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Tuesday, April 28, 2009

Will the H1/L1 US visa restrictions 'news' affect the IT sector?

A couple of months back, I had written a post about how to use financial news. Four categories of 'news' were discussed - good, great, bad and worse. Some suggestions about how to deal with such news were given.

What if there is a fifth category? Some item that appears in the pink papers or business channels as 'news' and causes some turmoil in the stock markets - but later turns out to be a misinterpretation? It wasn't really 'news'?

It is difficult to take any action till you receive further clarifications. Or, you may have an 'insider' in the industry or sector who can separate the wheat form the chaff and go to the core issue to advise you.

The recent 'news' about the H1/L1 visa restrictions for temporary non-immigrant workers in the USA is a case in point. The business channels went to town about it, asking leading members of the IT industry how these restrictions will affect their top lines and bottom lines.

Some retail investors dumped Infosys, TCS and other IT stocks. Some even stated that the leading IT sector stocks had become 'fundamentally weak'. The 'smart money' lapped up the stocks.

Any one who has spent a few years in the IT industry and has worked in the USA would take such 'news' in their stride. Because (s)he would know that similar 'news' keeps popping up every so often only to dissolve without a trace.

Why? Because the visa restriction 'news' was only a proposal by a couple of senators - pandering to the popular misconception that most of USA's unemployment problems have been caused by jobs being outsourced to India.

It takes a very long while - some times, forever - for such restrictive proposals to become a law. The proposal needs to be tabled and passed in the US Congress and the Senate. There will be a strong Indian-American lobby that will be working against it.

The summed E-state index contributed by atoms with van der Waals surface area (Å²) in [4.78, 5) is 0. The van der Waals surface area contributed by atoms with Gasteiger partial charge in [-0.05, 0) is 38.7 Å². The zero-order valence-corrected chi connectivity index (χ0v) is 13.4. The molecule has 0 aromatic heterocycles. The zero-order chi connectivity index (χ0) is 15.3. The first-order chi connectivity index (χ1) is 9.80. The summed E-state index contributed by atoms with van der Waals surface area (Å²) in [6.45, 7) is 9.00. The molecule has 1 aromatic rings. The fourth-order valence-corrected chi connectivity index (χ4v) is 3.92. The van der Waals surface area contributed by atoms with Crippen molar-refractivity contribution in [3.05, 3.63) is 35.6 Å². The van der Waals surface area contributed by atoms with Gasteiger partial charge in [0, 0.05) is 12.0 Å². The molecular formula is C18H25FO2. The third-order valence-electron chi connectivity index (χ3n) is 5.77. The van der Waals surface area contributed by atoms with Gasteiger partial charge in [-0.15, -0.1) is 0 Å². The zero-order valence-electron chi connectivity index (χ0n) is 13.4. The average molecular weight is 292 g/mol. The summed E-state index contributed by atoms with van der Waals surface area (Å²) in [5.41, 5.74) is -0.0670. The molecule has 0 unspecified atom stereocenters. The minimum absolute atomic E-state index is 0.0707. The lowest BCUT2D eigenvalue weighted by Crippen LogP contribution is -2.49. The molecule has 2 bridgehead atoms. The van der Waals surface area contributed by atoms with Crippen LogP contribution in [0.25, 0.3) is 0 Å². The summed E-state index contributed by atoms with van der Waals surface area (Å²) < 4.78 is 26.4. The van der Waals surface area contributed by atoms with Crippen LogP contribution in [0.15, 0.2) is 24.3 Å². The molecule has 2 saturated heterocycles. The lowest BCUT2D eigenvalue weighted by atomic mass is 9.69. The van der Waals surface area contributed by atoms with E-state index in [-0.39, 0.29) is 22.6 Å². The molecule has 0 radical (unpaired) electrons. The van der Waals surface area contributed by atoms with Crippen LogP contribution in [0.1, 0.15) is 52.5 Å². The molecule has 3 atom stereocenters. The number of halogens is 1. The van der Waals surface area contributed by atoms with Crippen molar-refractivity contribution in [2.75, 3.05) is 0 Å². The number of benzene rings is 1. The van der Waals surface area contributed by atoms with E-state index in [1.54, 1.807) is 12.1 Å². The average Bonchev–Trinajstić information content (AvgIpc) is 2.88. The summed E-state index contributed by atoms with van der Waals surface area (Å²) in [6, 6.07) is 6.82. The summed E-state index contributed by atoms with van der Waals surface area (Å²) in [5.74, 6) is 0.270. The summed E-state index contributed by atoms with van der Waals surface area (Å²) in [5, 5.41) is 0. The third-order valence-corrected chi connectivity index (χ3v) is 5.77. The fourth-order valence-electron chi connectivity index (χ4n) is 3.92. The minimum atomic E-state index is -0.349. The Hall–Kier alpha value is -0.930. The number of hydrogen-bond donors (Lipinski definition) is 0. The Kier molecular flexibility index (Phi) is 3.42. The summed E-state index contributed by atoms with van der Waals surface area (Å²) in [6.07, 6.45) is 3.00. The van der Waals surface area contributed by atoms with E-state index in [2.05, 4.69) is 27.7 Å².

Even if the proposal gets through both houses, it is likely that there will be several amendments made to the original draft proposal. Each amendment will take its own sweet time to go through.

The US President has to sign the revised proposal to turn it into a 'law'. He has the authority to turn it down, or - you guessed it - seek more amendments. Many such proposals never get to become a law. Even if it does, most of the severe restrictions are likely to get diluted.

At the end of it all, should the visa restrictions become a law, it will not take effect retrospectively. Meaning, existing H1/L1 visa holders will not be affected. Only new visa applications made after the law comes into effect will face the restrictions.

Who might get affected the most in the IT sector? It will be the small body-shoppers whose business model is to hire out programmers to different US companies.

Also affected will be large US IT companies like Microsoft, Oracle, Cisco who employ significant numbers of H1/L1 software personnel from India. They will face difficulty in finding new employees from the US job market. So they will probably be lobbying the US government to veto such a restrictive proposal.

Infosys, TCS, Wipro have globally dispersed businesses, with a large portion of the work done 'offshore' in India. They will be inconvenienced, but the effect on their top line and bottom line will be very little.

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